Full notes at
Outline Biography: http://www.trustcds.com/pages/artists/Lilburn.html
Far more people know
Lilburn now that Naxos has recorded
his three symphonies the first two of
which have a language somewhere between
Sibelius and Vaughan Williams. But what
of his piano music? Morrison Music Trust
are the first company to tackle it systematically
although there have been single LPs
and CDs in the past. These have included
collections by pianist Margaret Nielsen
who has been an advocate of Lilburn’s
music for many years. There is apparently
sufficient music for four CDs and these
are first two from MMT.
There at least three
sonatas; none of them numbered. After
the musing Schubertian opening Lilburn's
three movement Piano Sonata (1949) most
often echoes Rachmaninov but with a
faintly Bartókian accent. The
first movement is marked allegro
but it all sounds rather subdued,
almost oppressive. The poco adagio
is again cloud-hung with a dramatic
thunderous horizon. The piano writing
recalls the more monumental Finzi in
the Grand Fantasia. The finale at last
sheds cares in playful cut-glass dances.
The premiere was given by Frederick
Page. However it was Margaret Nielsen
who made the first recording and championed
the sonata extensively. Lilburn was
a pupil of Vaughan Williams but this
is not one of those works that sounds
anything like RVW. It is a highly individual
sonata. It sounds, for example, nothing
like the derring-do Lisztian sonata
by Howard Ferguson; nor does it have
the tonal quirkiness of Rawsthorne.
It is resolutely tonal but has a spiciness
derived from Bartók.
After the ambition
and achievement of the Piano Sonata
there's a sequence of twenty pieces
written for amateurs during the years
1942 and 1973. There are four delightful
preludes from the early 1940s. These
are playful and uncomplicated. Like
the Four Preludes, the Two Christmas
Pieces are dedicated to the artist
Leo Bensemann whose remarkable stylised
oil painting of chain mail mountain
peaks dominates the CD cover. From the
same year as the Sonata, the Two
Christmas Pieces have a gentleness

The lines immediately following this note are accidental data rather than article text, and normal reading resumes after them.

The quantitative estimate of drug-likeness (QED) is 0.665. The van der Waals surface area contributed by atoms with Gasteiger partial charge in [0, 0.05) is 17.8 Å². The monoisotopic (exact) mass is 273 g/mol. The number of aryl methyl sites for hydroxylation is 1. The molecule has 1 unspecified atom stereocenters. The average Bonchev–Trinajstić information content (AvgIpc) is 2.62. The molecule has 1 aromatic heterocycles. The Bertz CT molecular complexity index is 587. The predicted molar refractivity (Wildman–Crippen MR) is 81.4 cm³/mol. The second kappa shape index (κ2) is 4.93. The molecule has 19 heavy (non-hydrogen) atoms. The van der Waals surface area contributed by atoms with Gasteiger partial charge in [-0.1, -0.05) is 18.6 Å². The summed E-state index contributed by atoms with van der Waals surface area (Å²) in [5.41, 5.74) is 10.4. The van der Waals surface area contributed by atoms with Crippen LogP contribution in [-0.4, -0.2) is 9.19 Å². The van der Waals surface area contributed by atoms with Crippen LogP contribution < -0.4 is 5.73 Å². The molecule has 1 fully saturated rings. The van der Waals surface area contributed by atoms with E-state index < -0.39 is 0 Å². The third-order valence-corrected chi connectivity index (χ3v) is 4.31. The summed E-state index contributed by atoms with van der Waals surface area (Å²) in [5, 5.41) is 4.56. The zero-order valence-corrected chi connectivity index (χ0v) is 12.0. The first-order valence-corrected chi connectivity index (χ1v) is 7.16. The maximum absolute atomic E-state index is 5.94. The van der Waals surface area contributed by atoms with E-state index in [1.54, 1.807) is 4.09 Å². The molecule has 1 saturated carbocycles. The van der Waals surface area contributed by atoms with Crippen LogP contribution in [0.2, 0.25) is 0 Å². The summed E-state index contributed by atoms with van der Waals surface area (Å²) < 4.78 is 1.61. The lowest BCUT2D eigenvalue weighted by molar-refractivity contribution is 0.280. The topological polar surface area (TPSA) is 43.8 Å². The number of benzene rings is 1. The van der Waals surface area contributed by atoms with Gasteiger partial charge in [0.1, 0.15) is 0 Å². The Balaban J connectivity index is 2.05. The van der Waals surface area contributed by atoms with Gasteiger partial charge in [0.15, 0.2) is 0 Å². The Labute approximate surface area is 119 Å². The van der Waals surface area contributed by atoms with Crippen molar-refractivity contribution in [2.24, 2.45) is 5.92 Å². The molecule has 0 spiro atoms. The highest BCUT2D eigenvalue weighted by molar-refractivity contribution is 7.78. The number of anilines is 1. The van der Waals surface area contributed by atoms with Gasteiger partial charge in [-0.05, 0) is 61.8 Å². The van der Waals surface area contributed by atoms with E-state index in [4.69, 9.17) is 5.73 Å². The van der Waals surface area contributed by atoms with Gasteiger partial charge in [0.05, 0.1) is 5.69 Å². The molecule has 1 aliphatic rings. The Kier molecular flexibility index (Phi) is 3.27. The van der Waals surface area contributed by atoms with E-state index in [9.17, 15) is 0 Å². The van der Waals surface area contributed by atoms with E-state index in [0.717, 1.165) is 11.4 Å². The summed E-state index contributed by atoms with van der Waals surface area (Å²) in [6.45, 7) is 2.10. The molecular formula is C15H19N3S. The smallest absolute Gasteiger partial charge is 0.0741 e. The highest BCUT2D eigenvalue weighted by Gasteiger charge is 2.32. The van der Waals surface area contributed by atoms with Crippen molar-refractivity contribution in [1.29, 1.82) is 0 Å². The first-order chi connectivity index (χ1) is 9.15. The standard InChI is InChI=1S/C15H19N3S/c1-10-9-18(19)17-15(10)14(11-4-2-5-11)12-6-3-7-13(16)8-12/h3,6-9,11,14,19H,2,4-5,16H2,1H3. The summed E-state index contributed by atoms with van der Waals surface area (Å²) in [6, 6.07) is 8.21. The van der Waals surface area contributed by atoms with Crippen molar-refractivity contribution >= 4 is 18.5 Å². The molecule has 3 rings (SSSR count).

of lilting pleasure. The 1948 Allegro
has the busy quality of a Shostakovich
solo with a hint of sea shanty thrown
in. The second set of four preludes
is more subtle than the first with an
evanescent Fauré-like tone, more
of the Hungarian Terpsichore. The third
prelude is acqueously impressionistic.
The last has that East European quavering
effect that I recall from the Guild
recording of Këngë Bulgarian
piano solos. The Rondino is a
playful Merry Eye of a piece.
There are then two preludes from 1951.
The first was apparently inspired by
the ‘peeping’ call of the NZ grey warbler.
The second is emotionally ambivalent
but seems concerned with great heights
where vast distances are bridged by
the clarity of the air. The Andante
and the Poco lento contain
peaceable and calming music again having
that cut-glass clarity and concern with
the chiming higher registers. The adagio
sostenuto is sombre and the responsive
Dan Poynton links its mood with that
of the lonely lover in Winterreise.
For the first time
we encounter discord and discontinuity
when we reach Three Bars for MN (the
pianist Margaret Nielsen). but then
it does date from 1968. A similar
style change appears in the Andante
commodo and Still Music for WNR,
both from 1973.
The Six Short Pieces
from 1962-63 are all over and done
with in 6:31. Again the style had moved
away from tonal instant accessibility
to a subtle and elusive mood outline
for each: fantastic, grotesque, sinister.
These seem among his least personal
The A minor Sonata
from 1939 dates from Lilburn's studies
with Vaughan Williams in London. Indeed
there’s even the occasional echo of
the teacher's music though less often
than you might think. There is a troubled
consciousness at work here and the music
does not shy from supernal conflict.
It is closer to the Ferguson sonata
than the sonata Lilburn wrote ten years
later. Lilburn is at first all sparkling
energy in the second movement before
he is gripped yet again by the stilling
reflective mood so much part of his
signature. After a mood of uncertainty
there is the sparkling discharge of
the allegro assai and a central
movement full of tumbling excitement.
To soothe us out from
volume 1 we have Moths and Candles,
a music box piece of fragile gentleness,
dusty light insect wings and tiny bells.
It was written for infants schools in